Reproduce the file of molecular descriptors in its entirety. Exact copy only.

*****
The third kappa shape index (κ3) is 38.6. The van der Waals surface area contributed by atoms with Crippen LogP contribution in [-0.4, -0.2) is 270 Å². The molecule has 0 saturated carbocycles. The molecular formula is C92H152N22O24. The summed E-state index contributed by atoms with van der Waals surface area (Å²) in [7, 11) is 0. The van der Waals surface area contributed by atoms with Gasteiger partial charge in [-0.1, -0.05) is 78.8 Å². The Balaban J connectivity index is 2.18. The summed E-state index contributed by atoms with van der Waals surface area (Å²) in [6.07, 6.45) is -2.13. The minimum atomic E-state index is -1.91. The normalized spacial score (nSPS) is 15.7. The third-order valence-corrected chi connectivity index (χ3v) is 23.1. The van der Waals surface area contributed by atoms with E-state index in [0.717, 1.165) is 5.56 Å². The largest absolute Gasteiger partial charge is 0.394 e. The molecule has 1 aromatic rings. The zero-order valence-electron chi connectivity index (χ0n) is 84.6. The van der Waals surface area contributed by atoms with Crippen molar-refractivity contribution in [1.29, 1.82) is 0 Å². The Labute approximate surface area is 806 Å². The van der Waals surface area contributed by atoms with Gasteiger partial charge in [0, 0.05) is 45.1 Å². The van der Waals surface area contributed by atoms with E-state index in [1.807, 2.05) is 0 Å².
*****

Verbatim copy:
The third kappa shape index (κ3) is 38.6. The van der Waals surface area contributed by atoms with Crippen LogP contribution in [-0.4, -0.2) is 270 Å². The molecule has 0 saturated carbocycles. The molecular formula is C92H152N22O24. The summed E-state index contributed by atoms with van der Waals surface area (Å²) in [7, 11) is 0. The van der Waals surface area contributed by atoms with Gasteiger partial charge in [-0.1, -0.05) is 78.8 Å². The Balaban J connectivity index is 2.18. The summed E-state index contributed by atoms with van der Waals surface area (Å²) in [6.07, 6.45) is -2.13. The minimum atomic E-state index is -1.91. The normalized spacial score (nSPS) is 15.7. The third-order valence-corrected chi connectivity index (χ3v) is 23.1. The van der Waals surface area contributed by atoms with E-state index in [0.717, 1.165) is 5.56 Å². The largest absolute Gasteiger partial charge is 0.394 e. The molecule has 1 aromatic rings. The zero-order valence-electron chi connectivity index (χ0n) is 84.6. The van der Waals surface area contributed by atoms with Crippen molar-refractivity contribution in [1.29, 1.82) is 0 Å². The Labute approximate surface area is 806 Å². The van der Waals surface area contributed by atoms with Gasteiger partial charge in [0, 0.05) is 45.1 Å². The van der Waals surface area contributed by atoms with E-state index in [1.807, 2.05) is 0 Å².